BaseballCloud’s platform is changing the way players and coaches analyze and learn from both practice and game data. BCTips blogs will highlight the functionality of different features and explore the various ways they can be used for player development.
When you view a pitcher’s profile, game report, or bullpen report on BaseballCloud you will notice that one of the common visuals we use is the Release Point Dispersion plot. We chose to have this graphic represent release point from the pitcher’s perspective after consulting with numerous pitching coaches from college programs. They felt it was easier to explain to a pitcher and have him visualize himself from that perspective since that is what he is used to.
As you can see in the chart above this collegiate pitcher does a decent job of consistently releasing his pitches out of the same slot. We have begun to quantify how consistent a pitcher is at repeating his delivery with a metric called “Release Point Dispersion.” In the table below you can see the different values for each of this pitcher’s pitch types. These values measure how closely concentrated a pitcher’s release points are; a higher value represents less consistency, whereas a value of 0 would represent that all pitches were released out of the same exact point. A sample of MLB data showed that big league pitchers have a dispersion of approximately 0.20.
Through our research we have also seen that a huge differentiating factor between amateur and big league pitchers is the ability for big league guys to repeat their release point more consistently. Top college arms a lot of times will have similar metrics to big league guys as far as velocity, spin, and movement. The success doesn’t always translate though, at least at that stage in their career, until they learn to repeat their delivery at a higher rate. Below you will see a chart from Brooks Baseball showing the release points for Jacob deGrom during his 2019 Cy Young Award winning season. You can see that his release point dispersion is very similar to the pitcher above (besides the fact that Brooks Baseball presents their release plots from catcher view).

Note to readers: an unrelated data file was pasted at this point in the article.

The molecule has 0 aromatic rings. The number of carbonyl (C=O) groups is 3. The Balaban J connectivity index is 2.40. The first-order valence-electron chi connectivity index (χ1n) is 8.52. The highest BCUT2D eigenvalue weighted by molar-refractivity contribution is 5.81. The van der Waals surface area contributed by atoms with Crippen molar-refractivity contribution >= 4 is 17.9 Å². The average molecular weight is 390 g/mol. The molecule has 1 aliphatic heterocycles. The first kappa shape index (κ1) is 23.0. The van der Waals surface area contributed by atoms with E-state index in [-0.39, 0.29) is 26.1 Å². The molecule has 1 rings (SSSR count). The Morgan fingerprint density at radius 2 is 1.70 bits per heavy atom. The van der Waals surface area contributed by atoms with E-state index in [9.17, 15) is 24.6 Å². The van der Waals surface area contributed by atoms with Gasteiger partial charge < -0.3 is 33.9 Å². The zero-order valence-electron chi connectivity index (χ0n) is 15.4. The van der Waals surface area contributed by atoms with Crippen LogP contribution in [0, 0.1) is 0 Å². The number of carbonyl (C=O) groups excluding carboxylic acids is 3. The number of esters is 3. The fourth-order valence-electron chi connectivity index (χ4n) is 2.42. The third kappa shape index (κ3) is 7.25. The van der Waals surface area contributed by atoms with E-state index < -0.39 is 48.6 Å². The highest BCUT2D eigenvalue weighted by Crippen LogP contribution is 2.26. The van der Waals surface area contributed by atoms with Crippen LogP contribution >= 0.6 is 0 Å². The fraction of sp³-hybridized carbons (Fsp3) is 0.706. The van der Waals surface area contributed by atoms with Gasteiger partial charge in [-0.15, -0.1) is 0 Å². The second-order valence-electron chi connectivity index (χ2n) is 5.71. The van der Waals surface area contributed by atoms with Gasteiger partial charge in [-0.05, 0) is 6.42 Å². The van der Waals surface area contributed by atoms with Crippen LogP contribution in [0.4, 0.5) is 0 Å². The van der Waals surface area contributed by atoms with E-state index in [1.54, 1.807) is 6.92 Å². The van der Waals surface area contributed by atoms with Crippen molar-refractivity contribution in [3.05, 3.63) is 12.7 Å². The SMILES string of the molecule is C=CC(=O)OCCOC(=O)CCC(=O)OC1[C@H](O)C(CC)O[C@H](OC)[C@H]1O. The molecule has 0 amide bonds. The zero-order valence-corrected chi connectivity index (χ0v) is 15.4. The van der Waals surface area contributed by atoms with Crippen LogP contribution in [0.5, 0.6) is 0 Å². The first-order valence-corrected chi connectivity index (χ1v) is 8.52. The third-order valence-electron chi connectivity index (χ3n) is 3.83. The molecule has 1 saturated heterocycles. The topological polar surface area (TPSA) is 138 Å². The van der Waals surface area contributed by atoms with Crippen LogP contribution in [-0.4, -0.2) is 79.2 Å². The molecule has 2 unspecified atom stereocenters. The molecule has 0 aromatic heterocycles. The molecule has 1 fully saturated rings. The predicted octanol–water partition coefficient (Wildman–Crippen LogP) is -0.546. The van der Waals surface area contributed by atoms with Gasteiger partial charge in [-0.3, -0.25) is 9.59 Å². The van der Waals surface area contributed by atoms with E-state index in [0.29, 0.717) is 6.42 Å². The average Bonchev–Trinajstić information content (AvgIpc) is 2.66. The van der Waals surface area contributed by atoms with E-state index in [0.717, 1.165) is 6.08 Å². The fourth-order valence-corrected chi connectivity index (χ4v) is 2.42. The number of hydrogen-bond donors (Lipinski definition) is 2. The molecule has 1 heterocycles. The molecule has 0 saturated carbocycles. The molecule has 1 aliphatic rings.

We recognize that not all consistency or inconsistency in a pitcher’s release point is created the same. For example, look at the release point plot for the pitcher below who clearly throws from a few different slots.
Former Mets scout and current President of Digital Scouting and Player Development Solutions here at BaseballCloud, Jon Updike, has coined the phrase “trickshot guy” over the past year, which describes exactly the type of pitcher you see above. Obviously this pitcher’s dispersion metrics will be wildly skewed because of his different arm slots; however, this graphic can still be extremely valuable when looking at where he releases certain pitches. You can see that this pitcher only throws his curveball from over the top (which makes sense) and then throws fastball, sinker, and slider from 3/4 and side arm.
We understand that there is still a lot more to learn about release point consistency and I’m sure this feature will change over the next year, two years, and five years; but we look forward to researching this topic and many others topics during that time!
Check back soon for a look at more present and future BaseballCloud tools in our next BCTips post.